In a letter published in the following number, we pointed out that we spoke, rather, of the "absolute power of the workers councils," and that there is a difference here that is not unworthy of attention. It also seems to us that ICO has exaggerated the difficulty and byzantinism of the SI's vocabulary, advising readers to pack a good dictionary, and on one occasion going so far as to publish two columns of remarks: one in a situationist style; the other their translation into an ordinary style (we have not been able to decide with any certainty which column was the most situationist).
As for the international conference of a few similar European workers' groups in Paris organized by the ICO for July, one can read in the preparatory bulletin this Letter to the German Comrades:
It seems that we will send at most a single observer this year, thus fulfilling your predictions without taking account of our suggestions. The English comrades (Solidarity) appear to have rather strong objections to continuing to participate in the direction that we had suggested. They not only think that the participation of the situationists would be of little interest, which, as you know, we agree with; but they disapprove of the participation of Heatwave, Rebel Worker and the Provos as well. Although they don't explicitly mention it, I presume this indicates that they also disapprove of some of the more controversial themes that we consider important. If I am to understand them correctly, they consider that such themes as the psychology of authoritarianism, that is to say the authoritarian personality; the internalization of alienated norms and values; sexual oppression; popular culture; everyday life; the spectacle; and the commodity nature of our society — the last three points in the Marxist-situationist sense — are too "theoretical" to be "political."
They suggest instead that we organize a separate conference with these groups. In these conditions, we feel that our participation is more a waste of money than a real interest. For capitalism is now at a stage where the more enlightened members of the ruling class can consider replacing the hierarchical system of production with a more democratic form, that is to say the participation of workers in management, naturally on the condition that they will be brainwashed into believing that they can identify with their bosses.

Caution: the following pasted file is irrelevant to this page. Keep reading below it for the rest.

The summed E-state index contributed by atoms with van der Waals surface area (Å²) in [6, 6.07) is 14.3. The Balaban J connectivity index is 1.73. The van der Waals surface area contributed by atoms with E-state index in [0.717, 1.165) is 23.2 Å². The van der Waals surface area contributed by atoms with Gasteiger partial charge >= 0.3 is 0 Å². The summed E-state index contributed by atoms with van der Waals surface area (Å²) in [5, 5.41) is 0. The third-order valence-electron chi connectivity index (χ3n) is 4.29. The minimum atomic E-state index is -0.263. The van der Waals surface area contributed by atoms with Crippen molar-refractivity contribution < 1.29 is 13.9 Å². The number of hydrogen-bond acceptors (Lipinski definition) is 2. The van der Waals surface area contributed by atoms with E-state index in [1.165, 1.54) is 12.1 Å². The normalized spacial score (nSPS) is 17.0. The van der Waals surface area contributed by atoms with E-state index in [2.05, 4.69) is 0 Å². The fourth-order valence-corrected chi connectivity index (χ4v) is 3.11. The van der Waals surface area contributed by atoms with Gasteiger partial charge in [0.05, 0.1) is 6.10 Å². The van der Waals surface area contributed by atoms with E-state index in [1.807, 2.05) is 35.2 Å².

This might be a good opportunity to clear up a few points. These advanced workers' groups contain a number of intellectuals, which is fair enough and even necessary. But what is not so fair and necessary is that such intellectuals, with their entirely different and still uncritical lifestyle and their own more or less contradictory or otherwise received ideas, can be in a position — in the absence of a precise theoretical and practical accord that only they control — as informers of the workers; and all the more easily in the name of a purist demand of absolute worker autonomy without thought. You have Rubel, you have Mattick, etc., and each to his own dada.
If a hundred thousand armed workers were therefore to send their delegates, this would be all well and good. But indeed this prototype of the council system must recognize that it is now on an entirely different level, having surpassed the tasks of the vanguard (a concept that must cease being put into practice in its absolute identification with the Leninist notion of the 'vanguard' party, whose task it was to represent — and above all to direct — the working class.)
This distrust towards theory explains the horror aroused by the situationists, a group not as strong as the Anarchist Federation, but more sensible, and more in tune with modern questions than even the German comrades. What's more, ICO's agitation has a reassuring theoretical inconsistency, and they are content: they thus still prefer the Provos or the American anarcho-surrealism of Rebel Worker to the situationists, who are "of little interest." If they also prefer the English journal Heatwave, it is because have still not admitted that its editor is now a member of the SI. This discrimination is all the more curious since they explicitly propose discussing some of the SI's theses.
To make things clearer still: the majority of the British Solidarity group that is apparently demanding this boycott of the situationists are very combative revolutionary workers. We feel confident in stating that its shop-steward members have not yet read the SI, certainly not in French. But they have an ideological shield, their specialist of nonauthority, Dr. C. Pallis1 , a well-educated man who has been aware of the SI for years and who has been in a position to assure them of its utter unimportance. His activity in England has instead been to translate and comment on the texts of Cardan [Cornelius Castoriadis], the thinker who presided over the Socialisme ou Barbarie debacle in France. Pallis knows quite well that we have for a long time pointed out Cardan’s undeniable regression toward revolutionary nothingness, his swallowing of every sort of academic fashion and his ending up becoming indistinguishable from an ordinary sociologist. But Pallis has brought Cardan’s thought to England like light from a dead star — by presenting his least decomposed texts, written years before, and never mentioning the author’s subsequent regression. It is thus easy to see why he would like to prevent this type of encounter.